But don't rely too heavily on results and websites when choosing a private school, says Lenon. Narrow down the choice according to your needs – if you're seeking full boarding, speak to students to establish how many of them stay for weekends, and find out what activities are available. If your child is mid-ability but loves sport, be wary of overly academic schools – a common mistake made by parents. Some London-based prep schools require pupils to sit entrance exams, though most prep schools don't. At senior level, the Common Entrance exam – or a school's own exam – is often required in year 11 or 13, but don't be too phased. Schools such as Eton look for much higher pass marks whereas others set the bar much lower. "Parents will be able to find a school to suit their child's academic standard," says Lenon.
Of course it's not all about exams, as many parents testify. "It gives something you can't quite put your finger on," says Alison Millar, whose three boys attended the Catholic boarding and day school Downside near Bath. "They will take Downside with them for the rest of their life in terms of the friends they've made and the community. A lot of the monks [who teach] are here for a long time; there's a tremendous sense of continuity."
Perhaps the biggest change that Lenon has witnessed over the past 35 years of teaching in the private sector is a vast improvement in nurturing pupils' wellbeing."When I began, I don't think the words 'pastoral care' were uttered by anybody. Now it's central to school life."
He's being pushed to his potential
Ruth Sparkes, owner of Empra, sent her son Matthew, aged 12, to Rookwood School in Andover.
"My husband and I both went to state schools, but I wasn't happy with my local primary – I didn't like the big classes, and they told me they only guaranteed to hear the children read at least once a month. I found that quite shocking.
So when we saw Rookwood and they talked about children reading every day, I thought 'this is what I want'. It's not grand or elitist; it's got a quite scruffy feel but he settled in straight away; it's a very happy, balanced co-educational school, and lots of pupils live nearby.
Facilities are good but it's not known for its sporting prowess, so he plays with his local football team which means he has local friends. My husband is often away and I work long hours so I needed to take away the guilt you feel as a working mother and know he was getting the best; being pushed to his potential."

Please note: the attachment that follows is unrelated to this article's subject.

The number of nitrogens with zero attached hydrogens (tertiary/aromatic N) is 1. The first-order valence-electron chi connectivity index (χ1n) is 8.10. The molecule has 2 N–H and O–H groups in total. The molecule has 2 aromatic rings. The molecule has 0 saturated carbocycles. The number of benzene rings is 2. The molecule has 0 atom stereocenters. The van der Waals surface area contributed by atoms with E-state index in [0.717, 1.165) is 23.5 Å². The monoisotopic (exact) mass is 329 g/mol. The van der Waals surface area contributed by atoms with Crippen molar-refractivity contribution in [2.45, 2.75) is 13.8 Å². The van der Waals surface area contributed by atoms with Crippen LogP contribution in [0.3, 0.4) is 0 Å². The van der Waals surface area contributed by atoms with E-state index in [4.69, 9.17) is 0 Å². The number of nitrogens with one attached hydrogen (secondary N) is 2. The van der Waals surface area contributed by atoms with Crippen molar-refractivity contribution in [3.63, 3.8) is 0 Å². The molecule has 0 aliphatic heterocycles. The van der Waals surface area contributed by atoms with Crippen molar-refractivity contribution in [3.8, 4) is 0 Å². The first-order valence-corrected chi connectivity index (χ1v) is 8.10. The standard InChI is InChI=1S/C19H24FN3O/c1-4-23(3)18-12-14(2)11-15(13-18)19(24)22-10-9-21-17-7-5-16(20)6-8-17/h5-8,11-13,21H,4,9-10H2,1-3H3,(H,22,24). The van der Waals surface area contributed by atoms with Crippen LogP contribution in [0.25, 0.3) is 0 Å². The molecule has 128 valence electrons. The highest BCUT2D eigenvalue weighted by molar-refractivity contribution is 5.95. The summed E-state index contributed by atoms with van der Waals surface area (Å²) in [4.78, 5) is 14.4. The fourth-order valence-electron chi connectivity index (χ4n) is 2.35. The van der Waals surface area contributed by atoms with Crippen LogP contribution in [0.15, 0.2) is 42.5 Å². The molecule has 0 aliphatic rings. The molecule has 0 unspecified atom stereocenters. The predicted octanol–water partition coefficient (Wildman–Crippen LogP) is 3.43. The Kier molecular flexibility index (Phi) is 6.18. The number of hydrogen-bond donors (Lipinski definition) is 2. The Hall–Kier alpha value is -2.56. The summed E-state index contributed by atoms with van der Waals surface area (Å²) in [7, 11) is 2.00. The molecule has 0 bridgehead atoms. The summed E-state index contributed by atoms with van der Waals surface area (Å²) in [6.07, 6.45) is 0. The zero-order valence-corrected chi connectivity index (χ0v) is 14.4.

A longer school day really helps parents
Both of Tracie Watson's children, Stephanie aged 14 and Sam aged 16, are educated privately; at St Margaret's School for Girls and at Albyn School, both in Aberdeen.
"We weren't happy with state school. My son was smart but didn't ask for any attention so wasn't getting any, the classes were so big. It wasn't cool to be smart so we moved him when he was 10. At private school students are more supportive and don't tease each other for doing well academically – it's a far more encouraging environment.
My daughter's delighted to be at a girls' school. There's research showing girls do better without the pressure of boys. It's very nurturing – juniors and seniors all play together at break time.
I think the basic education is similar to state school but you are buying opportunities. Success is celebrated and encouraged. Both my children love sport, and my son does a lot of debating. They're encouraged to be very competitive, but in a supportive manner.
My husband is a GP and I'm managing director of a health and safety-based consultancy. If I'd wanted to be a stay-at-home mum we couldn't have afforded it. A longer school day really helps working parents too; the children stay behind to do sports and clubs. Sam wants to be a doctor and school has helped him with relevant volunteering. Stephanie loves sport – she plays hockey, netball and tennis for the school – and wants to be a PE teacher."